Dow and S&P 500 reach new highs on vaccine hopes

Outside the New York Stock Exchange.
The Dow Jones industrial average rose to a record Monday for the first time in nine months.
(Mark Lennihan / Associated Press)

The Dow Jones industrial average rose to a record Monday for the first time in nine months, riding a swell of optimism that a vaccine may soon control the coronavirus and the economic destruction it’s caused.

Moderna said early in the morning that its COVID-19 vaccine appears to be 94.5% effective, based on preliminary data. It’s the second time this month that a company unveiled such encouraging numbers about a vaccine, boosting hopes that the global economy can return to some semblance of normal next year.

Leading the way again were stocks of companies that would benefit most from an economy busting out of its forced hibernation, such as airlines, movie theaters and banks. At the same time, pandemic-winning stocks that benefited from lockdown orders, including Amazon and Zoom Video Communications, lagged as they no longer looked like the only safe bets to play.


The Dow jumped 470.63 points, or 1.6%, to 29,950.44. It surpassed its previous closing record of 29,551.42, set in February before pandemic panic sent stocks plunging.

The Standard & Poor’s 500 index, which matters more to the performance of most 401(k) accounts, topped its own record set Friday. It rose 41.76 points, or 1.2%, to 3,626.91. The Nasdaq composite gained 94.84 points, or 0.8%, to 11,924.13. It lagged the rest of the market amid lessened interest for tech stocks.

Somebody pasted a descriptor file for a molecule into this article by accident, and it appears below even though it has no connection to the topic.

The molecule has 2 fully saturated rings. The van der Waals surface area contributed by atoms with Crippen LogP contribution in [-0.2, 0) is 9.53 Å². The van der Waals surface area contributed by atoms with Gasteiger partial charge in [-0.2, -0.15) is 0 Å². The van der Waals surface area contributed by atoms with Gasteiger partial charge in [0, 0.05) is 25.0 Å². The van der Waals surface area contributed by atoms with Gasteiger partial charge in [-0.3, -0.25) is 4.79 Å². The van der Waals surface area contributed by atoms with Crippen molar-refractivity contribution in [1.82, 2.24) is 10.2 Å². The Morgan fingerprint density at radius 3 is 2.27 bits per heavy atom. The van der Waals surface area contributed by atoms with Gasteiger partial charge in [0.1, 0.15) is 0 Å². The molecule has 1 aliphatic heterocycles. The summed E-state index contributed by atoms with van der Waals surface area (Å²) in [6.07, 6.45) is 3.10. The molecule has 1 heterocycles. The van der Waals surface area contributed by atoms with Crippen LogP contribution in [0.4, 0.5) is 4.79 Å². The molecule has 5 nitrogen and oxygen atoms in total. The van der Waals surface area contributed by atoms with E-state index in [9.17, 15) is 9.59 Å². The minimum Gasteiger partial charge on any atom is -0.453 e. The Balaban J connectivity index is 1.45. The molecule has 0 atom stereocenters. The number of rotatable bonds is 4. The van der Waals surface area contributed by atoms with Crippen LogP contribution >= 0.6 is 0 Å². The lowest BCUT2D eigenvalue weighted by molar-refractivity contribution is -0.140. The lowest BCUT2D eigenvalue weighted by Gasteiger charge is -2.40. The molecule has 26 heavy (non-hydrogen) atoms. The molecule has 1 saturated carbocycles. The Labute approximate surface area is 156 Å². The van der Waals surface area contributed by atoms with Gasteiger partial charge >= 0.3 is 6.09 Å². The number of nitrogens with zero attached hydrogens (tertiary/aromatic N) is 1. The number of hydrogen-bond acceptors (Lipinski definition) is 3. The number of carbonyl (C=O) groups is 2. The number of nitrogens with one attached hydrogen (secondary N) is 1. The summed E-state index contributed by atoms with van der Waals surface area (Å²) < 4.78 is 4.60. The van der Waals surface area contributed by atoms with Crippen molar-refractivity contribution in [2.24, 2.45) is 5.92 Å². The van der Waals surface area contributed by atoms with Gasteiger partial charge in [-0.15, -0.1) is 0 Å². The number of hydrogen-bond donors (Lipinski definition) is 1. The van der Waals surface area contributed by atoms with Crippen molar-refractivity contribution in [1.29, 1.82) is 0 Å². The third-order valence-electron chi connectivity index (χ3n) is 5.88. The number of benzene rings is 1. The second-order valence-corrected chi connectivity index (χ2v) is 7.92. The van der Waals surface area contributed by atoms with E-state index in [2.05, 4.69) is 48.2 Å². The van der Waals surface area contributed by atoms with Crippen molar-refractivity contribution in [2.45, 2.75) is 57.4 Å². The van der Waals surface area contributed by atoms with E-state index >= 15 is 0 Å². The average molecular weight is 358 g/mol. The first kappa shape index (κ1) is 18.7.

Treasury yields, oil prices and stocks around the world also rallied on the shot of increased optimism. A vaccine is precisely what markets have been waiting for to pull the global economy out of its cavern, and analysts say it’s a game changer.

Of course, for all its euphoria, many risks remain for the market. Even if one or both vaccines are finally approved, it’s still uncertain when they could be widely distributed.

The pandemic is continuing to worsen, meanwhile, with rising coronavirus counts across the United States and Europe pushing governments to bring back varying degrees of restrictions on businesses.

The yield on the 10-year Treasury rose to 0.90% from 0.87% late Friday.

Tesla will be added to the S&P 500 on Dec. 21, the index announced after the closing bell. Tesla shares jumped nearly 14% in after-hours trading.

Airbnb laid the groundwork for a much-anticipated initial public offering of its stock, revealing Monday in a regulatory filing that it was losing money even before the pandemic struck and cut its revenue by almost a third.